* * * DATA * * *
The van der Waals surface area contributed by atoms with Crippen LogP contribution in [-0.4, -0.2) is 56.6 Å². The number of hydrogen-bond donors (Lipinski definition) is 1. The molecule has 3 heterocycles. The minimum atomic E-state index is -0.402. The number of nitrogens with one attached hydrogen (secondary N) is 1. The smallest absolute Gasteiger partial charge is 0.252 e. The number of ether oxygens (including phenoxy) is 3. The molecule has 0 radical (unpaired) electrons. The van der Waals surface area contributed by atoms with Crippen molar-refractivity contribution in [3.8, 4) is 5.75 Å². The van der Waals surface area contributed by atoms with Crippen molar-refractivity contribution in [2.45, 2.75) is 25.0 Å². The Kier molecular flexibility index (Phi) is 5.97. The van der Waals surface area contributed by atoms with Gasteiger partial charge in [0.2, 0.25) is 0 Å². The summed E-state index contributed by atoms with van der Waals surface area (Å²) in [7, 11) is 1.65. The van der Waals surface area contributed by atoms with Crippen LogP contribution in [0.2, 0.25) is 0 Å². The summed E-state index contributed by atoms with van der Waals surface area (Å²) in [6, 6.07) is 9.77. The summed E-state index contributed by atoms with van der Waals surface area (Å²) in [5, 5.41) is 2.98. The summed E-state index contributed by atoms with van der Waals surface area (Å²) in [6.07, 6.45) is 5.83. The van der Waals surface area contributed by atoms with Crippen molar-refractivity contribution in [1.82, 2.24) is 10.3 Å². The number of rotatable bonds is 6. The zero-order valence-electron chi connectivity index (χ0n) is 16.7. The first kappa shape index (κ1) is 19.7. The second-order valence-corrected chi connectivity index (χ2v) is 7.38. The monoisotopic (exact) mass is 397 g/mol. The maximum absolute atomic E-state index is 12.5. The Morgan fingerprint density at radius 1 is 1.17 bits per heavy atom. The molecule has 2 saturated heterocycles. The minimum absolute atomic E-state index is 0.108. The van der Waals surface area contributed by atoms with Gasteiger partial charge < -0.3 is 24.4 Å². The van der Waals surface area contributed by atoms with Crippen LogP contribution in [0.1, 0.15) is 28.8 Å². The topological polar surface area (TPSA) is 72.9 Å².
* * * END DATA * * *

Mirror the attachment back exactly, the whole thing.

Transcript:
The van der Waals surface area contributed by atoms with Crippen LogP contribution in [-0.4, -0.2) is 56.6 Å². The number of hydrogen-bond donors (Lipinski definition) is 1. The molecule has 3 heterocycles. The minimum atomic E-state index is -0.402. The number of nitrogens with one attached hydrogen (secondary N) is 1. The smallest absolute Gasteiger partial charge is 0.252 e. The number of ether oxygens (including phenoxy) is 3. The molecule has 0 radical (unpaired) electrons. The van der Waals surface area contributed by atoms with Crippen molar-refractivity contribution in [3.8, 4) is 5.75 Å². The van der Waals surface area contributed by atoms with Crippen molar-refractivity contribution in [2.45, 2.75) is 25.0 Å². The Kier molecular flexibility index (Phi) is 5.97. The van der Waals surface area contributed by atoms with Gasteiger partial charge in [0.2, 0.25) is 0 Å². The summed E-state index contributed by atoms with van der Waals surface area (Å²) in [7, 11) is 1.65. The van der Waals surface area contributed by atoms with Crippen LogP contribution in [0.2, 0.25) is 0 Å². The summed E-state index contributed by atoms with van der Waals surface area (Å²) in [6, 6.07) is 9.77. The summed E-state index contributed by atoms with van der Waals surface area (Å²) in [5, 5.41) is 2.98. The summed E-state index contributed by atoms with van der Waals surface area (Å²) in [6.07, 6.45) is 5.83. The van der Waals surface area contributed by atoms with Crippen molar-refractivity contribution in [1.82, 2.24) is 10.3 Å². The number of rotatable bonds is 6. The zero-order valence-electron chi connectivity index (χ0n) is 16.7. The first kappa shape index (κ1) is 19.7. The second-order valence-corrected chi connectivity index (χ2v) is 7.38. The monoisotopic (exact) mass is 397 g/mol. The maximum absolute atomic E-state index is 12.5. The Morgan fingerprint density at radius 1 is 1.17 bits per heavy atom. The molecule has 2 saturated heterocycles. The minimum absolute atomic E-state index is 0.108. The van der Waals surface area contributed by atoms with Gasteiger partial charge < -0.3 is 24.4 Å². The van der Waals surface area contributed by atoms with Crippen LogP contribution in [0.1, 0.15) is 28.8 Å². The topological polar surface area (TPSA) is 72.9 Å².